KOREAN PHRASES, NEED TO UNDERSTAND SQUID GAMEMay 26, 2023 2023-05-27 9:00
KOREAN PHRASES, NEED TO UNDERSTAND SQUID GAME
KOREAN PHRASES, NEED TO UNDERSTAND SQUID GAME
Squid Game to Teach Korean
Squid Game earned widespread recognition and a sizable fan base within days after it was made available on Netflix. Many people have been motivated by the global craze to study Korean and become familiar with its renowned culture. We’ve compiled a list of helpful Korean expressions and cultural in order to assist you learn the program and Korea in general.
One. Mianhae –
Throughout Squid Game, Korean people frequently used the word “mianhae” when they are apologizing to someone they are close to. This is so that it doesn’t come across as a formal manner to express. If you want to make it seem more formal, you can also add the polite suffix “yo” at the end. Mianhae is used for brief and informal apologies; if you’re making a formal apology, prefer to use its more elegant equivalent, “joesonghabnida.”
2. Don i eopseo ( 돈이 없어요 )
In Squid Game, debt follows the participants everywhere, showing how hard life can be for the poor and the bereaved. The performers often say “don i eopseo,” meaning “I don’t have money” or “there is no money.” If you’re asked for money in Korea and don’t have any, say this.
Sajangnim () 3.
You’ll undoubtedly hear the phrase “sajangnim” translated to “sir” throughout the entire series, which is frequently used when speaking with debt collectors or bosses. However, although the translations here aren’t precisely inaccurate, the true Korean meaning has a more particular sense. The honorific nim in Korean indicates respect and indicates that the person you are speaking to is either older or of higher rank than you. Nim is frequently combined with the listener’s line of work. Sajang, which may be translated as “chief of company” or “CEO” in this context, is a polite manner for players to address their superiors or superiors in the game. However, it may also be used to refer to somebody who is older than the speaker and has a professional demeanor; in Episode 2, for example.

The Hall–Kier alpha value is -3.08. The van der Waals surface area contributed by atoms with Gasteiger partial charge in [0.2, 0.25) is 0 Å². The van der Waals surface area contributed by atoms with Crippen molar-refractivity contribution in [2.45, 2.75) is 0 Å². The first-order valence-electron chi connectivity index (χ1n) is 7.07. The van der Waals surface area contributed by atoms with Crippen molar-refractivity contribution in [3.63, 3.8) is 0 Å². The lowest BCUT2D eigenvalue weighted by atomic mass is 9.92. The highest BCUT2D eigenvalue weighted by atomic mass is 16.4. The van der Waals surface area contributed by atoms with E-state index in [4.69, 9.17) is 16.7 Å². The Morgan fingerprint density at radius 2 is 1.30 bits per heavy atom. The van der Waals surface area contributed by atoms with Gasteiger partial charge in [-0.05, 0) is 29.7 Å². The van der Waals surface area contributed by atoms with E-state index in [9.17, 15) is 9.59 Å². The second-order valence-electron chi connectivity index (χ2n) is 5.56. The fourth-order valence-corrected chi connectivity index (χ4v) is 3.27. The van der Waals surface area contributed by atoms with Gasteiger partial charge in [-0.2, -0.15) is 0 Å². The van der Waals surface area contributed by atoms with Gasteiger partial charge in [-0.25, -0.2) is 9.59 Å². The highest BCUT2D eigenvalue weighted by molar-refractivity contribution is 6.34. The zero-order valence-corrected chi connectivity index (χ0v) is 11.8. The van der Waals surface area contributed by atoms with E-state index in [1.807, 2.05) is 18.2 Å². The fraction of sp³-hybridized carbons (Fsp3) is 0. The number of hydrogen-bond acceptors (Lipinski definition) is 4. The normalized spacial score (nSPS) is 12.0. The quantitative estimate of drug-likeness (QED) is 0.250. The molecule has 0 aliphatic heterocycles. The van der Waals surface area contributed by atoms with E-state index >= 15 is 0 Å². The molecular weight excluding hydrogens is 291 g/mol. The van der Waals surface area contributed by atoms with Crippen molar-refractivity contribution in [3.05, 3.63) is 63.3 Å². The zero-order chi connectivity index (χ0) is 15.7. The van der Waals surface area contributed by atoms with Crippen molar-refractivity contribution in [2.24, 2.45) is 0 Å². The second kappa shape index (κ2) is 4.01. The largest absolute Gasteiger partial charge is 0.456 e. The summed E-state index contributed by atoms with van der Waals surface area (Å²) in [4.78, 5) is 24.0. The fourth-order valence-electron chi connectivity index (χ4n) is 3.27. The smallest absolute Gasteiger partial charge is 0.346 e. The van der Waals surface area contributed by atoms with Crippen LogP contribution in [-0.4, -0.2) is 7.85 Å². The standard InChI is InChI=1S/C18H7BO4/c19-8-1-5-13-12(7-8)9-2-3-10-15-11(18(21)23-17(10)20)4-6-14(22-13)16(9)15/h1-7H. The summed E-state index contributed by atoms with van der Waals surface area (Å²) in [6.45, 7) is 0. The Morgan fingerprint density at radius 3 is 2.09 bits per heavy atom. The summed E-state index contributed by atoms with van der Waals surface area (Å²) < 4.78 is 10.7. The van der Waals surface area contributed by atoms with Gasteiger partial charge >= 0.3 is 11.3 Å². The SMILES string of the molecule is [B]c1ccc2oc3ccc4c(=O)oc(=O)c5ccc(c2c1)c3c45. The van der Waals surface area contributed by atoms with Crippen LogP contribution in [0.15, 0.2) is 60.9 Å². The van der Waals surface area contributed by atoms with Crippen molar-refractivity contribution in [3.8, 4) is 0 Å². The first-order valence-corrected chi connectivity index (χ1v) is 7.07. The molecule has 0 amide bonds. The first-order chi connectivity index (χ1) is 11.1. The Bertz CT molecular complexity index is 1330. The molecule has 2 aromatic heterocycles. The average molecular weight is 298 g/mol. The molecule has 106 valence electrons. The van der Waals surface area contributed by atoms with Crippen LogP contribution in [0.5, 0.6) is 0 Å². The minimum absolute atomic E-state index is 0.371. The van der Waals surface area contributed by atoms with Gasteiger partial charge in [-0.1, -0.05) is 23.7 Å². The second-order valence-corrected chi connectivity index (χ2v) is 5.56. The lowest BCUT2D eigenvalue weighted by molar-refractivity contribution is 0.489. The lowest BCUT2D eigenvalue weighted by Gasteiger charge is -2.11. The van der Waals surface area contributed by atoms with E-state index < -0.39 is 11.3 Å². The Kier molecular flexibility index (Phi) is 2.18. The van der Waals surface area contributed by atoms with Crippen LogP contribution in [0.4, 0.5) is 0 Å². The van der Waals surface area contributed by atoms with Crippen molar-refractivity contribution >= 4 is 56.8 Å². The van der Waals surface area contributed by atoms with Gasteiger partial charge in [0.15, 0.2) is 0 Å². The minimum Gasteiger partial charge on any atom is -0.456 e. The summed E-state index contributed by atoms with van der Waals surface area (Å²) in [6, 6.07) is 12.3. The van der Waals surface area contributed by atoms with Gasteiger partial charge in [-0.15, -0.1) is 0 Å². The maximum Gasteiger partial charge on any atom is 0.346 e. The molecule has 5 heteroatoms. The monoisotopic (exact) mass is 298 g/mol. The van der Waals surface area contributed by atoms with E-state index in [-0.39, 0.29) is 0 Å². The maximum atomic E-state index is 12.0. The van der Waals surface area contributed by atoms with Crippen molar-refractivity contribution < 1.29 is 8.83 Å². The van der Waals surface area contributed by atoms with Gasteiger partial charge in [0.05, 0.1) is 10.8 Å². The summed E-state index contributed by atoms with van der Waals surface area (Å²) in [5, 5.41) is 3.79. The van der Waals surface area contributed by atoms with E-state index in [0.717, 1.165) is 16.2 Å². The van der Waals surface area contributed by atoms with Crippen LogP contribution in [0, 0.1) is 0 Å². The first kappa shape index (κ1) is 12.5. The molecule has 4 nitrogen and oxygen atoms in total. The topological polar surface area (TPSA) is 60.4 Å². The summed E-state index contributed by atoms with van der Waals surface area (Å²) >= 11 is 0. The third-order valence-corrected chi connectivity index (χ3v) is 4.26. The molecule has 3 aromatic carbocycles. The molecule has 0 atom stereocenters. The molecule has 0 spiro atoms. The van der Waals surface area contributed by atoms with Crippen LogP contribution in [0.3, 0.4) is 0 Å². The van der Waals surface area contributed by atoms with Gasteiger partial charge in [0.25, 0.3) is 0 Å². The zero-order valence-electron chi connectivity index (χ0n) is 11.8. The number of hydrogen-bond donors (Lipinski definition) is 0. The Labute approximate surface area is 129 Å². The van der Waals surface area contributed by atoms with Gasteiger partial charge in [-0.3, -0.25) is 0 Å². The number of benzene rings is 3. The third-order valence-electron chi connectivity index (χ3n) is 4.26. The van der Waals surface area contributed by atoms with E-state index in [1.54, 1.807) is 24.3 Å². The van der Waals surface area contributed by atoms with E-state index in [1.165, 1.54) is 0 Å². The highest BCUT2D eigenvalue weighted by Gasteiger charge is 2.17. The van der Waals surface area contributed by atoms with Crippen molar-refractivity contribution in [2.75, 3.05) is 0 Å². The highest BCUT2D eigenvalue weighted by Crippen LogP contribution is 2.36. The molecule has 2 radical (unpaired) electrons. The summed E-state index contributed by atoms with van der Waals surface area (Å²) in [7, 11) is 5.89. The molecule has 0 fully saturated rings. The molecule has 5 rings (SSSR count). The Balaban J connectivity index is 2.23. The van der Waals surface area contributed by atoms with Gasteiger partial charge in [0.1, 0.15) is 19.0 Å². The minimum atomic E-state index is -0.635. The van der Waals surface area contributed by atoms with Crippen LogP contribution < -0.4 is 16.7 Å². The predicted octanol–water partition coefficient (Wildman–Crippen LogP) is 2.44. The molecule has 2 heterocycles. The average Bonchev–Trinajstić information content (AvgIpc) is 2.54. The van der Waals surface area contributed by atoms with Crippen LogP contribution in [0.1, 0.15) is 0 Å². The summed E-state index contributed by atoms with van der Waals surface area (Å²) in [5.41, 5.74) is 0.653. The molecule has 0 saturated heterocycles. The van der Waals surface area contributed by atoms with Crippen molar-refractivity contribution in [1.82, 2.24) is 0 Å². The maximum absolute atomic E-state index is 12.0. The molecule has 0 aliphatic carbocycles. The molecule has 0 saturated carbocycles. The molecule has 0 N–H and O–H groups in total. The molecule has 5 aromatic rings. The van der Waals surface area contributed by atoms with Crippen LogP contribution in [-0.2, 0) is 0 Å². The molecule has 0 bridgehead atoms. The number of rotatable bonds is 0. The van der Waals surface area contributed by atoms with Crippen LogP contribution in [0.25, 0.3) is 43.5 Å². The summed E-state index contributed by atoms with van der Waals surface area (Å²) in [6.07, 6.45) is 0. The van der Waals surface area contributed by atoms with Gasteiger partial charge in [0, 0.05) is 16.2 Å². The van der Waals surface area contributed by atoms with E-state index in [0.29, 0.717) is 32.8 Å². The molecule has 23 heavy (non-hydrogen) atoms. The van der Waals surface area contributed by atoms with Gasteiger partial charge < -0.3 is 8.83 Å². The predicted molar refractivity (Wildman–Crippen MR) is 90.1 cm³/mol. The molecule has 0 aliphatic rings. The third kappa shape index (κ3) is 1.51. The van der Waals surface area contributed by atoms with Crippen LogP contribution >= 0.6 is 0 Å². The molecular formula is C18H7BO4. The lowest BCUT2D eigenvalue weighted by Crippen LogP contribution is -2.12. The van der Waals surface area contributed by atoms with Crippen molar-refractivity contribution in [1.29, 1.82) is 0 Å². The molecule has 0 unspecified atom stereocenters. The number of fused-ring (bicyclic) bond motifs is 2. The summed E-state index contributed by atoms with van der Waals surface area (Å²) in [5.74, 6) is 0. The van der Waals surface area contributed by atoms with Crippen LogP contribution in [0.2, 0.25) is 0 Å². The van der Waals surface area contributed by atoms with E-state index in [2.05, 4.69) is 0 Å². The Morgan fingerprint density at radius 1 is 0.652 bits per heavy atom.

() Another title to include on our list! The honorific hyung, which is used amongst close male friends and has a brotherly meaning, is more informal and intimate than sajangnim, which is a formal method of greeting someone older or of higher status. The change from nim to hyung in Squid Game refers to the characters’ ties to one another being tighter, especially between older and younger characters. Having said that, it is often up to the more senior member of the pair to choose when this changeover should occur; Sangwoo, and not the other way around, is the one who instructs Ali to call him hyung. This is closely related to Korean society’s upheld societal norms of respect between the elderly and the young.
Five. Mugunghwa Kkoci Pieot Seumnida –
Fans of the Squid Game know this phrase as the eerie sing-song chant the doll uses throughout the opening level. Children who play red-light, green-light frequently utter the phrase, yet the repeated phrases have nothing to do with the game with which they are most frequently connected. The English translation of “the hibiscus flower bloomed” is mugunghwa kkoci pieot seumnida. The hibiscus, which is South Korea’s national flower and is associated with eternity and immortality, is unrelated to children’s games and nursery rhymes despite appearing to be unrelated. Given the violent eliminations the players experience in the red-light, green-light scene, this cultural context makes the phrase even more unsettling when repeated.
Josimhae – () 7.
Street vendors sell dalgona or ppopgi, a Korean dessert. A mold is used to shape the candy from melted sugar and baking soda. Squid Game features traditional ppopgi shapes, but dalgona recipes make it easy to add the sweet, crunchy honeycomb-toffee flavor to other foods.say!
Squid Game players use this term to warn each other to be careful. In risky situations, josimhae, which means “be careful,” is often said. This expression is straightforward and simple to employ, making it a useful addition to any Korean learner’s repertoire. Just remember to finish with the polite ending “yo” to avoid being impolite!
Eight. Eotteokhae –
Native and non-native Korean speakers ask “What should I do?” using eotteokhae. When something bad happens, Korean TV shows often exclaim this. Avoid the homophone eotteoke, used to request directions. Even if the sentences look identical, the speaker’s tone of voice will generally give you a clue!
9. Dalgona / ppopgi – ( 달고나 / 뽑기 )
During the second game, do you recall the brown candy that the competitors had to cut out?